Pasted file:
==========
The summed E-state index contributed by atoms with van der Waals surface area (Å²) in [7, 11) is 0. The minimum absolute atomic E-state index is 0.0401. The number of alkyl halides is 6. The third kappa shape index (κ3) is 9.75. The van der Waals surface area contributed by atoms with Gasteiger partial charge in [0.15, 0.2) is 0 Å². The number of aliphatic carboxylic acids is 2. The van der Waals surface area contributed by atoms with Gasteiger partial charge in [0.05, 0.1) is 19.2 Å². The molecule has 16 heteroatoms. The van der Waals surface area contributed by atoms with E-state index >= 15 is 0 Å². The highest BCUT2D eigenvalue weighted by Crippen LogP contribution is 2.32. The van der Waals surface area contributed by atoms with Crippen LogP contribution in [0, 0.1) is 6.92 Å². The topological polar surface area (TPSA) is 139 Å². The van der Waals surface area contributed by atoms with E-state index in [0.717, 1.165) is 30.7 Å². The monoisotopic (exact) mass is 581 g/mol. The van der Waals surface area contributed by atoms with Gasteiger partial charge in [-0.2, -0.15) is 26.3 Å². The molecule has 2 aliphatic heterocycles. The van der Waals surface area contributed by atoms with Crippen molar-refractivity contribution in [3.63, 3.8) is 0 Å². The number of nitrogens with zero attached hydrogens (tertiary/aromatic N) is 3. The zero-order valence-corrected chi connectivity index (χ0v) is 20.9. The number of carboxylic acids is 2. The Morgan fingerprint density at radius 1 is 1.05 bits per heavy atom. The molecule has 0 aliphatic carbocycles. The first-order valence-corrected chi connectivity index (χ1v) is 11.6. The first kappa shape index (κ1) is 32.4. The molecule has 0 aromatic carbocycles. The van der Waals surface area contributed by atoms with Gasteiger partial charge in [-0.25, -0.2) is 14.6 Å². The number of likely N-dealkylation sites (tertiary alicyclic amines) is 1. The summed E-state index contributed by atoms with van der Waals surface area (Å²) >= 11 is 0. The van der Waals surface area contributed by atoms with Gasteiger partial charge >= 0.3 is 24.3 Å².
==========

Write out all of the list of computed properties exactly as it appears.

The summed E-state index contributed by atoms with van der Waals surface area (Å²) in [7, 11) is 0. The minimum absolute atomic E-state index is 0.0401. The number of alkyl halides is 6. The third kappa shape index (κ3) is 9.75. The van der Waals surface area contributed by atoms with Gasteiger partial charge in [0.15, 0.2) is 0 Å². The number of aliphatic carboxylic acids is 2. The van der Waals surface area contributed by atoms with Gasteiger partial charge in [0.05, 0.1) is 19.2 Å². The molecule has 16 heteroatoms. The van der Waals surface area contributed by atoms with E-state index >= 15 is 0 Å². The highest BCUT2D eigenvalue weighted by Crippen LogP contribution is 2.32. The van der Waals surface area contributed by atoms with Crippen LogP contribution in [0, 0.1) is 6.92 Å². The topological polar surface area (TPSA) is 139 Å². The van der Waals surface area contributed by atoms with E-state index in [0.717, 1.165) is 30.7 Å². The monoisotopic (exact) mass is 581 g/mol. The van der Waals surface area contributed by atoms with Gasteiger partial charge in [-0.2, -0.15) is 26.3 Å². The molecule has 2 aliphatic heterocycles. The van der Waals surface area contributed by atoms with Crippen molar-refractivity contribution in [3.63, 3.8) is 0 Å². The number of nitrogens with zero attached hydrogens (tertiary/aromatic N) is 3. The zero-order valence-corrected chi connectivity index (χ0v) is 20.9. The number of carboxylic acids is 2. The Morgan fingerprint density at radius 1 is 1.05 bits per heavy atom. The molecule has 0 aliphatic carbocycles. The first-order valence-corrected chi connectivity index (χ1v) is 11.6. The first kappa shape index (κ1) is 32.4. The molecule has 0 aromatic carbocycles. The van der Waals surface area contributed by atoms with Gasteiger partial charge in [-0.25, -0.2) is 14.6 Å². The number of likely N-dealkylation sites (tertiary alicyclic amines) is 1. The summed E-state index contributed by atoms with van der Waals surface area (Å²) >= 11 is 0. The van der Waals surface area contributed by atoms with Gasteiger partial charge >= 0.3 is 24.3 Å².